DEC 31 -
Muhammad Yunus hardly needs an introduction. Known the world over as the founder of microcredit, he won the 2006 Nobel Peace Prize together with the Grameen Bank “for their efforts to
create economic and social development from below.” Yunus was in Kathmandu recently to launch a social business. The Post’s Gyanu Adhikari caught up with Yunus to discuss microcredit
and some politics. Excerpts:
What brings you to Kathmandu?
I came to launch a social business fund. I’m interested in what I call social businesses: business to solve problems, rather than make money. Today, all over the world, in a capitalist system, business is profit centred—everyone is rushing to make money. People are becoming addicted to money.
Are you talking about non-profit business?
It’s for-profit. Company makes profit, but the owners don’t want to take that profit. It’s recycled in the business itself. There is no intention of benefitting personally from it, and the business is focused on the people that you’re working for. So it applies everywhere. Today, social businesses have grown in Bangladesh, India, Germany, Japan and Brazil.
Could you give us an example of what kind of product or services you can sell through social business?
For example, we created one social business in Bangladesh to sell solar home systems because we don’t have electricity in the villages.
Seems like it could be applied to Nepal as well?
When you do it in one country, it applies everywhere. That’s a common thing. All problems of the world are the same, whether you’re talking about the US, Bangladesh, or Nepal.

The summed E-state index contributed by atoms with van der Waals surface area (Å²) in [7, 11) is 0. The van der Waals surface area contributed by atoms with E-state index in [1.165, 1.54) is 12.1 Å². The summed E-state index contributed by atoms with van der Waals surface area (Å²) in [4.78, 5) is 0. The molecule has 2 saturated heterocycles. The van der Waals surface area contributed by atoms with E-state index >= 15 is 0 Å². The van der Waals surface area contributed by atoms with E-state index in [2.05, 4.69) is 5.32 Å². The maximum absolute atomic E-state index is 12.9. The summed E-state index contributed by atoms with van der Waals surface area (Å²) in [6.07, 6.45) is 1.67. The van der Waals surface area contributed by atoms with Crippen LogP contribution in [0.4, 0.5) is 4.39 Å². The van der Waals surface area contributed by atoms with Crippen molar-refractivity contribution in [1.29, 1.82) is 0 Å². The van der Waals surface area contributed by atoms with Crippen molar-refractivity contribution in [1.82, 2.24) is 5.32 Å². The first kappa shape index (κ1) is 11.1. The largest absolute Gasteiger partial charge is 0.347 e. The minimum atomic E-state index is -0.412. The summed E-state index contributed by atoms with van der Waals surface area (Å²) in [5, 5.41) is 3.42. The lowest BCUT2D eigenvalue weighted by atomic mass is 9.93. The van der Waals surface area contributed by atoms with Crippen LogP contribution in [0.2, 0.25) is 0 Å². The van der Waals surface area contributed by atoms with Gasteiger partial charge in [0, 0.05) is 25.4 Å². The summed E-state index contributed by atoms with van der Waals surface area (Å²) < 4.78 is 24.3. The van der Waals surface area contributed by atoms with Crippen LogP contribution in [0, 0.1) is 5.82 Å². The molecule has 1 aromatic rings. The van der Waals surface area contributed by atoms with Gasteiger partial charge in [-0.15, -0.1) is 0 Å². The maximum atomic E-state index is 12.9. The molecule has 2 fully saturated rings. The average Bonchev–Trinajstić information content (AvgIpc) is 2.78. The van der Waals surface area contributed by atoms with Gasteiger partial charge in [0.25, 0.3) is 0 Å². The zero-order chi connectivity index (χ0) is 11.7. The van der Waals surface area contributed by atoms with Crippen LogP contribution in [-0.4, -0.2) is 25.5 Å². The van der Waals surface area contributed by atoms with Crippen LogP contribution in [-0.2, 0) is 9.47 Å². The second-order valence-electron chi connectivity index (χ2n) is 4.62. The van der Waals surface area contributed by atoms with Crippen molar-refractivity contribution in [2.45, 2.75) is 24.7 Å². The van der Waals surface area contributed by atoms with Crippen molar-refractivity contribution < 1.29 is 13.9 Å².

But in the US, if there is no electricity in a particular place, the government takes the electric grid system to that place. Do you think in places like Nepal and Bagladesh we should aim to take the grid to villages rather than trying to come up with micro-solutions?
We’re not opposing taking the grid to the village, but since electricity doesn’t exist everywhere, if you say, it’ll come someday, my life would be over. So I want a solution now. When you talk about a national grid bringing electricity, you’re talking about fossil-fuel based electricity. If I can bring renewable energy, it’s helpful for the climate. So I’m doing service to the climate. Maybe Kathmandu should change, and go back to solar rather than this.
You won the Nobel prize for your innovations on microcredit. Could you tell us what are the pros and cons of microcredit?
First, the financial system doesn’t work for the poor. They can’t go to a bank and take a loan. That system is created for the people who already have lots of money. We needed a system which works for the poor. With microcredit, they can borrow and start a business. Also, it creates self employment. I can’t find a job, so I create my own job. I start a little business, and it generates employment. It works wonderfully for the women, because it means she doesn’t have to go to the factory. She doesn’t have to go to the city, which is very difficult for her. She stays home and starts a business like raising chickens, doing embroidery she can sell. And it empowers the women too. These are the positive aspects. The missing aspect is that the governments are still not taking microcredit seriously by setting up proper regulations. People sometimes misuse the concept of microcredit for making money for themselves.
Are big banks interested in microcredit?
Big banks and conventional banks are not really interested in that. They sometimes say a few words about it, but don’t provide service to the poor. A poor person cannot go to a bank in Nepal and get a loan.
How often do the microcredit businesses graduate to macro businesses?
It depends on what you mean by macro. If you’re talking about a few million rupees, no, they’ll never get to that size. They’re just starting with a couple of thousands. Ten thousand is a big number for them. Fifty thousand is fantastic progress for them. That’s about it. For the poor, these are big numbers, but for the rich people, it’s still a tiny number.
Do you think microcredit is a permanent solution to social inequality?